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  1. Sounds about right. I became enthralled with the Marlins, and having loved reading SI as a kid (when I could get my hands on one, as the Sanborns in Mexico where I lived did not have them), I loved reading what they wrote, and thought at some point that I’d try doing it too.

    I don’t have anywhere as much success, but I blame that on lack of publicity (and lack of non-old Cuban interest in the Marlins).

    Comment by nothingxs — May 13, 2010 @ 9:33 am

  2. K.C. may produce some of the worst baseball, but it inspires some of the best writing.

    Writers feed on pain and misery like a sci-fi succubus, and the Royals are a smorgasbord.

    KC Star rules!!!

    Comment by Dan — May 13, 2010 @ 9:36 am

  3. My memos at work never contain a section about why I do science. While I might love my trade it isn’t important why I love my trade. The end product is what matters. Writers have a habit with writing about themselves and/or their craft, instead of writing about a topic of interest. Am I alone in finding this less than compelling?

    Maybe I should write a blog about my Gchats, since they seem to be deemed interesting topics. It would mostly be ascii pictures of genitalia, which I’m afraid has been done to death. :(

    Comment by Evan — May 13, 2010 @ 10:02 am

  4. If you don’t think about why you science then the robots have won. Purpose is one of the keystones of communication, if you don’t have a clear understanding of purpose then you don’t have a clear message.

    Comment by Dan — May 13, 2010 @ 10:30 am

  5. While I agree that the endgame of a craft is the reason for doing it, I see C.C.’s point–Why are there so many people who feel the need to write about sports on the internet? Probably because everyone wants a voice. Or Catharsis, which weaves in nicely with what Dan posted. Maybe the question is more along the lines of: Why do so many people want to read about sports?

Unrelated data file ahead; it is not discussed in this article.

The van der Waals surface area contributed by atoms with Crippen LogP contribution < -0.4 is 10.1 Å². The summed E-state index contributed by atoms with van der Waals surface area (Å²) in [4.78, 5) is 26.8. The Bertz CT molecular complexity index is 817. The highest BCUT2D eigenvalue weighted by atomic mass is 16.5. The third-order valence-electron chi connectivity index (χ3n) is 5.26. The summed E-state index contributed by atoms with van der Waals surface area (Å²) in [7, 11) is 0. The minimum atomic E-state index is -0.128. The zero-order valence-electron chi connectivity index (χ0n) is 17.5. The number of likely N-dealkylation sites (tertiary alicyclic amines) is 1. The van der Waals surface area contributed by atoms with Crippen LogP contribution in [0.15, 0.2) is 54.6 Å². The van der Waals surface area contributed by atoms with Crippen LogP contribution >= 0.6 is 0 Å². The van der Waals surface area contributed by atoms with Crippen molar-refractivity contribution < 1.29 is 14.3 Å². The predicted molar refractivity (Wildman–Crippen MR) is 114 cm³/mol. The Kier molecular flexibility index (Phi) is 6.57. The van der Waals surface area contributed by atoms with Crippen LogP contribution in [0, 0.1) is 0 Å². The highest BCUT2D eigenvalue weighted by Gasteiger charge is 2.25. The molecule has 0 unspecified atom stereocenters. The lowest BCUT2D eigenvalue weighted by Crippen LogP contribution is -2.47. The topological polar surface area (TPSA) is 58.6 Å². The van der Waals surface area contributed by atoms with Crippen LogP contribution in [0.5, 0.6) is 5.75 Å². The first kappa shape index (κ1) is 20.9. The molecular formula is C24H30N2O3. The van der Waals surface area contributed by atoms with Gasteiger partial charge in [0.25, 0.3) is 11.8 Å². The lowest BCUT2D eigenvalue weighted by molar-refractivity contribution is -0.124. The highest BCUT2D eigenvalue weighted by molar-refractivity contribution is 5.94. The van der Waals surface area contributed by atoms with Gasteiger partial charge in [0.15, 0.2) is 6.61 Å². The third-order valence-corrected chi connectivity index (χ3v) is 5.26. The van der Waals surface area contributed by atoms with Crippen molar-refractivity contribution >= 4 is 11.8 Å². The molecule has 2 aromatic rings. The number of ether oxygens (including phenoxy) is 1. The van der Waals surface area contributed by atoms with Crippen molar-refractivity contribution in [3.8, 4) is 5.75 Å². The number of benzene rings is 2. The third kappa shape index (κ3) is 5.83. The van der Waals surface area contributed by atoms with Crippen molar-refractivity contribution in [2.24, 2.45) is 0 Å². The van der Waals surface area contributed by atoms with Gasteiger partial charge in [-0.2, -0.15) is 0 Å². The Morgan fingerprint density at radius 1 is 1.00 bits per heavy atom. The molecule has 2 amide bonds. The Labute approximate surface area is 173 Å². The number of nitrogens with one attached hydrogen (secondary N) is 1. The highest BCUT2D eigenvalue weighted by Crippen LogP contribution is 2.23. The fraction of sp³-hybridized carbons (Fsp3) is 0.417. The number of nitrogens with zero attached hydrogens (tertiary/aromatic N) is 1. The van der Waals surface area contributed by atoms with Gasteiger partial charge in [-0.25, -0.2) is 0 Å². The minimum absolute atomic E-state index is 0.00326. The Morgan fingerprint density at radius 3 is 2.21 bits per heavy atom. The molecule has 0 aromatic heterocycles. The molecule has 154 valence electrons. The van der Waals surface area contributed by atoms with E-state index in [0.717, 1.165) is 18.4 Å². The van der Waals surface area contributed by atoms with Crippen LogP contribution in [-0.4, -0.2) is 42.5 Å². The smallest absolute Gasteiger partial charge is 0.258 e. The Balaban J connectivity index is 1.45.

Also, scientist often do write about why they study what they do….

    Comment by dlb — May 13, 2010 @ 10:43 am

  6. The answer is a simple one for me: I write because I love the game and because, even though I have great friends, I’m alone in my love for baseball. I need an outlet and the internet it is.

    Comment by Chris — May 13, 2010 @ 11:19 am

  7. I think this topic comes up with all manner of arts because the reasons are not as self evident. Like you said Evan, with science, the end product is what matters. No one wonders why someone invents a vaccine or builds a house, it’s fairly obvious. But creating something without an obvious functional purpose is a bit muddier. Maybe your scientific mind skews your thoughts to the more pragmatic and functional, but I for one do find this piece compelling.